The #1 Reason Why You Shouldn't Eat Avocado
If you've graduated from avocado toast to avocado smoothies, avocado mac 'n' cheese, and avocado-topped pizza, you may have taken this trendy, fat-filled fruit a little too far. The number one reason why you shouldn't eat avocado is that you may be eating too much avocado.
The Hass Avocado Board has a name for folks like you: "Super avocado shoppers." Super avocado-purchasing households spend $26 or more annually on avocados and make up 70% of all avocado purchases. So odds are that if you eat avocados, you're eating a lot of avocados.
It's hard to find reasons not to join the avocado-obsessed when you consider the scientific research—and thousands of articles—touting the health benefits of avocado. For example, one oft-cited study, a 2013 analysis of data from the National Health and Nutrition Examination Survey (NHANES), found that people who regularly eat avocados have better diet quality and nutrient intake than others, lower body weight, lower BMI (body mass index), lower intake of added sugars, higher levels of HDL (good) cholesterol and a lower risk of metabolic syndrome.
So, what's not to love about this creamy, delicious heart-healthy fat, the base for our beloved guac and the fat foundation of so many recipes? The answer: too much of a good thing.
While avocados are nutritious, rich in fiber, and heart-healthy monounsaturated fats, they are quite calorie-dense. The recommended serving size is just a third of a fruit, but how often do you mash just a third on your toast or top your salad with just a few slices? Most restaurants serve at least half a fruit, often a whole avocado.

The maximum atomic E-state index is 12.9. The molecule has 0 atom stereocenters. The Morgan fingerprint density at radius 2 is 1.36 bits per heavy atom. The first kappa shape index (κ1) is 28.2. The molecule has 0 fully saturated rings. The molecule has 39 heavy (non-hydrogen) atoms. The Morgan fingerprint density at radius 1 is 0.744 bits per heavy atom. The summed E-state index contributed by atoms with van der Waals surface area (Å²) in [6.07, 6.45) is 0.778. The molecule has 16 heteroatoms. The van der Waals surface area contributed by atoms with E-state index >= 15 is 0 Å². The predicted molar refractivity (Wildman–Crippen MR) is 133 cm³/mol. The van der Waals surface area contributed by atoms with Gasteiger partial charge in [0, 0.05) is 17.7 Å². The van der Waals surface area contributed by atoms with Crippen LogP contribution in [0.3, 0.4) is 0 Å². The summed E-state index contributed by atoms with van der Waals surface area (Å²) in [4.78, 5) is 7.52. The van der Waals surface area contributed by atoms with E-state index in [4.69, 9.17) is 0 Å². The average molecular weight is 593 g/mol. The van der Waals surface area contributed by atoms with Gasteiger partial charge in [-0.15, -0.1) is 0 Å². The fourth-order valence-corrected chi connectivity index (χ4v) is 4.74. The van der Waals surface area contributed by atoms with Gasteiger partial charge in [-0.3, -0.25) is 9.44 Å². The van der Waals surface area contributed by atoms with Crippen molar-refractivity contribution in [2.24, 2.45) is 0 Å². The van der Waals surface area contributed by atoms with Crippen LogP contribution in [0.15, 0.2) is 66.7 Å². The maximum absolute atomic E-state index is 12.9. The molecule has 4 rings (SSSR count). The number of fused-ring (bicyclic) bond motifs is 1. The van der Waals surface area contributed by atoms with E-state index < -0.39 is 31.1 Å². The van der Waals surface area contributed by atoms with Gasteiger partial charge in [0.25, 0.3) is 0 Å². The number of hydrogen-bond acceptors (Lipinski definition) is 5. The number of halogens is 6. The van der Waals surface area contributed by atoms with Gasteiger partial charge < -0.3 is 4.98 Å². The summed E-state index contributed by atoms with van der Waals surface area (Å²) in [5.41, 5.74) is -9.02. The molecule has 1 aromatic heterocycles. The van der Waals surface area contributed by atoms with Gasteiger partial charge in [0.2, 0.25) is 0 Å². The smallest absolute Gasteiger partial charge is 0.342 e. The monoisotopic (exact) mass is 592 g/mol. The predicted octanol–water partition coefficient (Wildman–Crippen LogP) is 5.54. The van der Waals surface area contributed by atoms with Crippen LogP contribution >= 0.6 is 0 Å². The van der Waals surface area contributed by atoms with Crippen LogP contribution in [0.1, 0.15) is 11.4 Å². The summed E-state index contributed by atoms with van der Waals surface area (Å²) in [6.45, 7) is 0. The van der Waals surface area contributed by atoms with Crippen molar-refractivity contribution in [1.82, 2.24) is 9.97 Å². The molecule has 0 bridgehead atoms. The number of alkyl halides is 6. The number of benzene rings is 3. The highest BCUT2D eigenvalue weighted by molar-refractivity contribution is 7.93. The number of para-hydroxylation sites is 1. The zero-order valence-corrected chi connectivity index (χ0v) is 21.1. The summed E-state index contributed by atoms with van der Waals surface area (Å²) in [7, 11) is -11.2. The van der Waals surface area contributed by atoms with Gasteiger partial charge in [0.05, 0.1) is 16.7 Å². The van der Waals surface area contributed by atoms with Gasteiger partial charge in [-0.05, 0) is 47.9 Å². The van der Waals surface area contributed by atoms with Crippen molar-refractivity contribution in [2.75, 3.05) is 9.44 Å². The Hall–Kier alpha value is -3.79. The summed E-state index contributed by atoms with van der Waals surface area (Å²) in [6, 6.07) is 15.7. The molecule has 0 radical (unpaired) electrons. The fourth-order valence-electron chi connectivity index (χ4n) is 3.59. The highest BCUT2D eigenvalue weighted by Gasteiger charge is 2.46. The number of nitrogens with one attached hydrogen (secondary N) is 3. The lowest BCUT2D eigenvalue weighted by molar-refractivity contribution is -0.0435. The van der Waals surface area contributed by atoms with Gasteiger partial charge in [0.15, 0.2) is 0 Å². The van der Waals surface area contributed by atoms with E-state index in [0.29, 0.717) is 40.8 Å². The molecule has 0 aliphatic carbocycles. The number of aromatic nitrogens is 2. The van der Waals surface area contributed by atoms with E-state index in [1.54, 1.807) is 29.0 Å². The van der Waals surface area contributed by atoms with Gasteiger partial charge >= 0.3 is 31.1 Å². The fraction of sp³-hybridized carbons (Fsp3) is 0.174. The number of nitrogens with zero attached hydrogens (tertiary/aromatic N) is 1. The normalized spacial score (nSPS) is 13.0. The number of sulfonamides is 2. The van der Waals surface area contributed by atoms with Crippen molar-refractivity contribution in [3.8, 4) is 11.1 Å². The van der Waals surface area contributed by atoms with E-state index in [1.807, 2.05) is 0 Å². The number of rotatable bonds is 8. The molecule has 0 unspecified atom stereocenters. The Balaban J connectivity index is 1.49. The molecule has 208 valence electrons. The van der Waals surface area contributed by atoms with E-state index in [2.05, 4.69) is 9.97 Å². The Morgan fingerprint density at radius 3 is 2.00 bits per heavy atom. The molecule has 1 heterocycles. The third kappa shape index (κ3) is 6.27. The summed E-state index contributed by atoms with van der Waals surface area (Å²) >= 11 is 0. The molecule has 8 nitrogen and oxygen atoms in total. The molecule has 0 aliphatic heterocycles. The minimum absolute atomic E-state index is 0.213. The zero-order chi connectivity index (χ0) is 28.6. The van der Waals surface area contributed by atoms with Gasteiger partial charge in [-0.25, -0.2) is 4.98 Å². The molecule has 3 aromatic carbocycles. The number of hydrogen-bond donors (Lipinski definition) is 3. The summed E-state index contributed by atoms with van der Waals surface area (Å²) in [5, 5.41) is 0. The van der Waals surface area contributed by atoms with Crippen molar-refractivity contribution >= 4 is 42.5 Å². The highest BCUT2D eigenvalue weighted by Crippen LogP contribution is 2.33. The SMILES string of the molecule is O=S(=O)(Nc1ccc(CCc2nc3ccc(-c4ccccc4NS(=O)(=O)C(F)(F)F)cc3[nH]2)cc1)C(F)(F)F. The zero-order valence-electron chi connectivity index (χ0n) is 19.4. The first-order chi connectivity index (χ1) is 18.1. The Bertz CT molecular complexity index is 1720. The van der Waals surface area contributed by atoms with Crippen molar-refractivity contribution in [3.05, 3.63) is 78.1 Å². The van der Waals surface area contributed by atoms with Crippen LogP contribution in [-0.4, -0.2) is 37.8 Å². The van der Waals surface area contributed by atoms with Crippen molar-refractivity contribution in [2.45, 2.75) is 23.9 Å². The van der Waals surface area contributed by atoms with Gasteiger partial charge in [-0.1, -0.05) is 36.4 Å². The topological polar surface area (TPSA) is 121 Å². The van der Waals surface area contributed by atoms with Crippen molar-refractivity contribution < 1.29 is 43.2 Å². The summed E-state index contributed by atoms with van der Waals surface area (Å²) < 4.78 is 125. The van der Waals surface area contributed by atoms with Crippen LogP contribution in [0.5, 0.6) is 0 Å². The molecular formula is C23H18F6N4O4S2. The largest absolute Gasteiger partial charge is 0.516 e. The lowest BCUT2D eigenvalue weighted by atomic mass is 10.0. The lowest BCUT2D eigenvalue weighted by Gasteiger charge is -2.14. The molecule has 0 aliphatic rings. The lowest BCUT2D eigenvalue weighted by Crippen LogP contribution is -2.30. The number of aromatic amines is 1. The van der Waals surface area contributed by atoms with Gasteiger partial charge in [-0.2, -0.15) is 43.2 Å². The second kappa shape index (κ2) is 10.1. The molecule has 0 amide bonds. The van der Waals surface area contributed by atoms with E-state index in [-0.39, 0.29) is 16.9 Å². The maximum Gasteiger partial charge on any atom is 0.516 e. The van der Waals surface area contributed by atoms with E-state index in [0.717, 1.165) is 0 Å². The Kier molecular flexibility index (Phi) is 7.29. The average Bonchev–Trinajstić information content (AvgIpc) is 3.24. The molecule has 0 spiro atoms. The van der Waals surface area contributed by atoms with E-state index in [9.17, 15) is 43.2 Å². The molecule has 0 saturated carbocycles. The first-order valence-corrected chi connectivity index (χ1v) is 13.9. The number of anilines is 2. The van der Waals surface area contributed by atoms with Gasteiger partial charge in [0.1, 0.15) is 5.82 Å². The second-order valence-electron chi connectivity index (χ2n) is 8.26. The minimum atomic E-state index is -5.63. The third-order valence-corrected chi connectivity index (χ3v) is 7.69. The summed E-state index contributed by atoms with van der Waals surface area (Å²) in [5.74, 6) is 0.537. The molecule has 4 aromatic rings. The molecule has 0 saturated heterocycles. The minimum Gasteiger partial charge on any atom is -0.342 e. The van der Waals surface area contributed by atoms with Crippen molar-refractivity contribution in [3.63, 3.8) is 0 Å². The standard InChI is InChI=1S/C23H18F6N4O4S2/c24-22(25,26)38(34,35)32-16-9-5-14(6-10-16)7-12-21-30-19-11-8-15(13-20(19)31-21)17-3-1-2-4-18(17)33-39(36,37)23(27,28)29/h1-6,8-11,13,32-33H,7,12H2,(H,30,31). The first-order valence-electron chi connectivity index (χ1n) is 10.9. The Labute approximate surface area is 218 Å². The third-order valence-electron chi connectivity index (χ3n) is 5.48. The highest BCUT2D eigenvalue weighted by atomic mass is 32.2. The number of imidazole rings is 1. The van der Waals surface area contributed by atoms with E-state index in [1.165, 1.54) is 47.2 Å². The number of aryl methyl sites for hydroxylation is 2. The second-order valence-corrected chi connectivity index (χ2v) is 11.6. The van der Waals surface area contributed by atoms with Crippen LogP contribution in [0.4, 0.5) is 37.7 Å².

Having avocado several times a day and/or adding avocado to meals that already contain fats, can easily add up to more calories and fat grams than you are aware of. When you bring more calories into your body than it burns off in a day, those extra calories will be stored as fat—even if they are healthy calories.
Consuming too many calories can increase your risk of obesity, type 2 diabetes, and coronary artery disease. A standard avocado contains 322 calories. For perspective, that's more calories than a McDonald's hamburger. And if you're eating your avocado in guacamole, realize that you may be consuming more than one avocado and its calorie equivalent or more in fried tortilla chips.
Even eating "healthy foods" can turn into an unhealthy practice if you overeat them, says dietitian-nutritionist Ilana Muhlstein, RD, author of You Can Drop It! How I Dropped 100 Pounds Enjoying Carbs, Cocktails & Chocolate—And You Can Too! "I always thought sushi was a healthy choice until I recognized that sushi is the carb equal to several slices of bread," she says. (For more surprising comparisons, Muhlstein shares more in 7 Worst "Healthy" Foods You're Eating, According to a Dietitian.)
Muhlstein doesn't emphasize healthy fats as a weight-loss strategy in her book or to her clients. "Because they are so calorie-dense, they should not be the main focus of how you eat," she says. "Fill your plate with veggies most, protein at every meal, fiber-filled carbs, and flavorful accessories and you'll be in great shape to lose weight."
For more tips from Mulhstein and other people in the know check out 17 Healthy Eating Habits to Start Today, According to Our Medical Experts.
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